Washington: Another instance of nationalism has appeared from USA when the President Donald Trump banned visa for foreign employees to USA. Earlier Trump has used the Covid-19 as an excuse to scare off refugees. This time, the pandemic for him is a provision to exclude skilled workers, seasonal labourers and other would-be employees simply because they’re not Americans. Democrats are also silent on this decision. One cannot see a protest now from their side as they had done during the refugee issue. Visa ban issue has all the usual political equations scrambled over.
The president has issued a proclamation barring the federal government from issuing at least five types of temporary visas for foreign workers, professors and their spouses through the end of the year. The US officials said that the decision was to preserve roughly half a million jobs for US citizens who were swept up in the tsunami of corona virus-related layoffs in recent months. Trump had cited similar reasons in April when he issued a more limited visa suspension.
‘America first’ approach:
Political observers called Trump’s policy as ‘America first’ approach. This approach, when combined with the actions towards immigrants increased his nationalist outfit in world politics. Many leftist labour organizations also supports Trump’s decision because, with 21 million US working-age adults unemployed in May, there are plenty of citizens who badly need jobs. These organizations accuse that worker visas, and particularly the H-1B program, have enabled some employers to replace higher-wage US workers with cheaper foreign labour. That’s particularly true as companies have switched from having in-house tech support teams to tech service contractors, many of which rely on foreign workers.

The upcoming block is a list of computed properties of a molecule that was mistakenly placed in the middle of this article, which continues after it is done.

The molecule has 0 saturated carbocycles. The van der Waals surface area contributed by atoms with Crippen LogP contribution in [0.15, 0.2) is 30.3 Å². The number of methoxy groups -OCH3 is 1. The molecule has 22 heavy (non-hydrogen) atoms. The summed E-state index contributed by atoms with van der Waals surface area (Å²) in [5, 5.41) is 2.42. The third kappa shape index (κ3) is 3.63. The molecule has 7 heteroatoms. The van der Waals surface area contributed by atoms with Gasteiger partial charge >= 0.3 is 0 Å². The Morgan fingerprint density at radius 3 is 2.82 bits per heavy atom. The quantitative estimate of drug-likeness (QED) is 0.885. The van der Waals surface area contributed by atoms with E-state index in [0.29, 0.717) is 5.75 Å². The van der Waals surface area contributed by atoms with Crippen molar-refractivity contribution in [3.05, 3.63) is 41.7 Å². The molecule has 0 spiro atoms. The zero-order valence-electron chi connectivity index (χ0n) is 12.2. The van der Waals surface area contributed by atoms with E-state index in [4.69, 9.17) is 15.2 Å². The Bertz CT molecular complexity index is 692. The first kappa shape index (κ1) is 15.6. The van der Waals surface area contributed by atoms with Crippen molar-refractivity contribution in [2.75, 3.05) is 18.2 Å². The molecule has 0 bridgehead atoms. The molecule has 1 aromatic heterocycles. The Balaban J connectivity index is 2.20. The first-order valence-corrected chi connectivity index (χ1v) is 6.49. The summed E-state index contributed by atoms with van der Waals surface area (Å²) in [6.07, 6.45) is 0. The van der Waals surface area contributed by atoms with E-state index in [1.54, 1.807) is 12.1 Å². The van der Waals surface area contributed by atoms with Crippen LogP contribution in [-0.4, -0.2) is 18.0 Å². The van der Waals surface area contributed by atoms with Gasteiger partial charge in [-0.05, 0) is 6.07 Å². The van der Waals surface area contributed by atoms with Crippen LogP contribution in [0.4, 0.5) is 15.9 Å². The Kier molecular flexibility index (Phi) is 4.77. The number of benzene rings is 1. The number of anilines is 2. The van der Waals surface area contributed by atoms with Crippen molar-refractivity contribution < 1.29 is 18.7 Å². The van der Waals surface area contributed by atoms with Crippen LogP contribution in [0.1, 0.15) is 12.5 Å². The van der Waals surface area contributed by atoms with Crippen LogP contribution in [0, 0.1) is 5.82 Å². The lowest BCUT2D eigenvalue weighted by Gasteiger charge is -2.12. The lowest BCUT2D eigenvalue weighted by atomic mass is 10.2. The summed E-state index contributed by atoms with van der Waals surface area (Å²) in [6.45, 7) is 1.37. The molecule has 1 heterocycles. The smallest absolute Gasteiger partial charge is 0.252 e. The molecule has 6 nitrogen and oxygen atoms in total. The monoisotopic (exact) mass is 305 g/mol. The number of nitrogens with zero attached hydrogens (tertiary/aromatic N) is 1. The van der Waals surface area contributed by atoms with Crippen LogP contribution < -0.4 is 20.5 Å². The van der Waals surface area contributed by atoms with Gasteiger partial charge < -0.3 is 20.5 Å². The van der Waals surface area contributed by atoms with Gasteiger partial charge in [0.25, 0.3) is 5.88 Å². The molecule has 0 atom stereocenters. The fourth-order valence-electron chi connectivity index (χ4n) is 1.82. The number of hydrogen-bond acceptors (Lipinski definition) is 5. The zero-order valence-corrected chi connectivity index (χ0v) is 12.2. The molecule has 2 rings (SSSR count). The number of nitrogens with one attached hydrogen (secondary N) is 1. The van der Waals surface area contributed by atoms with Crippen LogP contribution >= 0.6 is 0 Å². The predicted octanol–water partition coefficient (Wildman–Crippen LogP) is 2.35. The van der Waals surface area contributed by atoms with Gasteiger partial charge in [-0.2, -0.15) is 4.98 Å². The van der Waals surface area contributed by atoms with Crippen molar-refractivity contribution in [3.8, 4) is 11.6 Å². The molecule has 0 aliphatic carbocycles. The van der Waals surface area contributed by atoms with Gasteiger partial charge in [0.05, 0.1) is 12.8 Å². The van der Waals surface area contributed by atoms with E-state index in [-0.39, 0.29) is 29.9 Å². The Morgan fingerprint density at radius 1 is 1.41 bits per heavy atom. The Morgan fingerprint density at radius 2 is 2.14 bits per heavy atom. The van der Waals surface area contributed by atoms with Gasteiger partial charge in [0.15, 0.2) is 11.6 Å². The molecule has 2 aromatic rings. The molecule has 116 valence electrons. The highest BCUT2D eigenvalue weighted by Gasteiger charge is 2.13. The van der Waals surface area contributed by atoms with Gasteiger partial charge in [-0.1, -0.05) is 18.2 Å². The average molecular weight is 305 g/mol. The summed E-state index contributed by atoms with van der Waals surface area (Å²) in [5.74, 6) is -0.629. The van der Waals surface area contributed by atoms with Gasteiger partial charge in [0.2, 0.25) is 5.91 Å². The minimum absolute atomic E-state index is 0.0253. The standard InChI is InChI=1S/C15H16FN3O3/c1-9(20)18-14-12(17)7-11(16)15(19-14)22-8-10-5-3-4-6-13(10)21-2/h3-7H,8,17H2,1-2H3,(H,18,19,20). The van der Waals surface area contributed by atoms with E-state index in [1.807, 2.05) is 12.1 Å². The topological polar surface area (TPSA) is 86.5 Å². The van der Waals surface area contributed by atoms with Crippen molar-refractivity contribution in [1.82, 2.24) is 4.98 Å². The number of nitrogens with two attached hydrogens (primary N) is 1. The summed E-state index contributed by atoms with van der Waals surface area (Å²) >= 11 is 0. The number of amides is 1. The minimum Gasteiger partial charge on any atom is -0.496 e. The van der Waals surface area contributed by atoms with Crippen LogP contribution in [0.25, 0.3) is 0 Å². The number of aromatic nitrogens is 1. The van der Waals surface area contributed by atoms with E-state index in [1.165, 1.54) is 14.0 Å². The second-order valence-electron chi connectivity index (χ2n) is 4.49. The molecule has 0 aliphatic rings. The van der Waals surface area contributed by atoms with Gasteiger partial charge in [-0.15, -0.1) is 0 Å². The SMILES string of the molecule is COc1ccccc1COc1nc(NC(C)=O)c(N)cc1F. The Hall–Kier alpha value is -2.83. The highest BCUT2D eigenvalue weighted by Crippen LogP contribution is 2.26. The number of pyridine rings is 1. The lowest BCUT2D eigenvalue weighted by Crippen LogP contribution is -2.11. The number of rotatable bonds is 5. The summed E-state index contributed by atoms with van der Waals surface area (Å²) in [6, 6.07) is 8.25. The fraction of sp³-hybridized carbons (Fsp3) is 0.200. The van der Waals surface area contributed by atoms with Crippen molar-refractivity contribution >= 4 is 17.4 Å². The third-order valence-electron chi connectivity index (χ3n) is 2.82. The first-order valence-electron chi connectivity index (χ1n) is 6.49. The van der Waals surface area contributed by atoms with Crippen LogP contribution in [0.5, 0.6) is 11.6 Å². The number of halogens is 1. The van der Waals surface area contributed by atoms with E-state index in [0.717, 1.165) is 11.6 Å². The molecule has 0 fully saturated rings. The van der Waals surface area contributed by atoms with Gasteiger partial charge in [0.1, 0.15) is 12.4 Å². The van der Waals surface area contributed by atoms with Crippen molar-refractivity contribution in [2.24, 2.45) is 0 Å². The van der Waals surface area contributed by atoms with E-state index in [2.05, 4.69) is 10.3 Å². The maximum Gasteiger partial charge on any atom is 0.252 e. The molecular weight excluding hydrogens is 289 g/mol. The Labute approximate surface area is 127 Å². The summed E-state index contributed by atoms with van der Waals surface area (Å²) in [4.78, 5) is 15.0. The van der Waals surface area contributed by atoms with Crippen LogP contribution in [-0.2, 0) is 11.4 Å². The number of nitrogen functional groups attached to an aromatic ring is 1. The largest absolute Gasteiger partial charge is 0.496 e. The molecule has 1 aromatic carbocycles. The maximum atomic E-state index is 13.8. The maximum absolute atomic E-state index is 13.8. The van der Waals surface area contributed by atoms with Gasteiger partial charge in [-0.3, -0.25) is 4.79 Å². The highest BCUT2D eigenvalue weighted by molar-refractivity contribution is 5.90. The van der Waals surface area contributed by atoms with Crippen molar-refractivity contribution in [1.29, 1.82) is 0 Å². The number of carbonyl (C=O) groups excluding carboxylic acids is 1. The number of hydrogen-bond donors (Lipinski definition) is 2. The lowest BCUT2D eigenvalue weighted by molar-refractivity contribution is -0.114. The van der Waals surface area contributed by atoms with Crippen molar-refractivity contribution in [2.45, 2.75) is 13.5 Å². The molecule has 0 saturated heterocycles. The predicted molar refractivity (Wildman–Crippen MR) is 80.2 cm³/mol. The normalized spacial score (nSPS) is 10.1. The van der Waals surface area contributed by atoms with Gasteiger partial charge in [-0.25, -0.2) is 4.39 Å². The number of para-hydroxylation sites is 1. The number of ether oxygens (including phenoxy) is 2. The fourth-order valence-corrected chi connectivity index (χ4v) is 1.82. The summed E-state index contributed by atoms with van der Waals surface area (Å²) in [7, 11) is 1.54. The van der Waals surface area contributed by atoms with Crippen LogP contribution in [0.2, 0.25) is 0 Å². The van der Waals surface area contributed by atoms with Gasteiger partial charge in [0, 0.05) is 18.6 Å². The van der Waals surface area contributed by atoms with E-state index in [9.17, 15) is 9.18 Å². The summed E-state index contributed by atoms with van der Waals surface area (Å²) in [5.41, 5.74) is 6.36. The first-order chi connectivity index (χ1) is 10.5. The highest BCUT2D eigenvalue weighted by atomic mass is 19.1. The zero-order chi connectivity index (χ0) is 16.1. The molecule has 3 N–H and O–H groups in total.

Real need in labour:
In science and tech fields, for example, research suggests that there’s a mismatch between the skills demanded in certain fields and those held by US workers, resulting in a surplus of workers in some areas and a shortage in others. Food and leisure industry employers too claimed that they, like farm owners, simply cannot find enough citizens willing to fill the lower-skill jobs they have to fill. It’s also worth noting that the worker visa programs require employers to use them only as a last resort to fill jobs that they could not fill with Americans.
Trump has a record set in denying the applications for H1-B visas, according to the statistics. Beyond that, Trump’s proclamation of visa ban “comes with broad exemptions, such as for many agricultural, health care, and food industry workers,” indicate a concession that, for some employers, the visas are indispensable. For example, it exempts “any alien seeking to enter the United States to provide temporary labour or services essential to the United States food supply chain.”
When we think, it occurs quite natural that job reservations should be done first to the Americans. In fact, this has started well in advance. But businesses and employment opportunities after the recession won’t be the same as the ones before the collapse. Recessions invariably displace workers whose skills fall out of demand. And one thing this country doesn’t seem to be very good at is retraining people to keep pace with those changes. So, it is a matter of time to see whether Trump’s decision actually helps USA or not.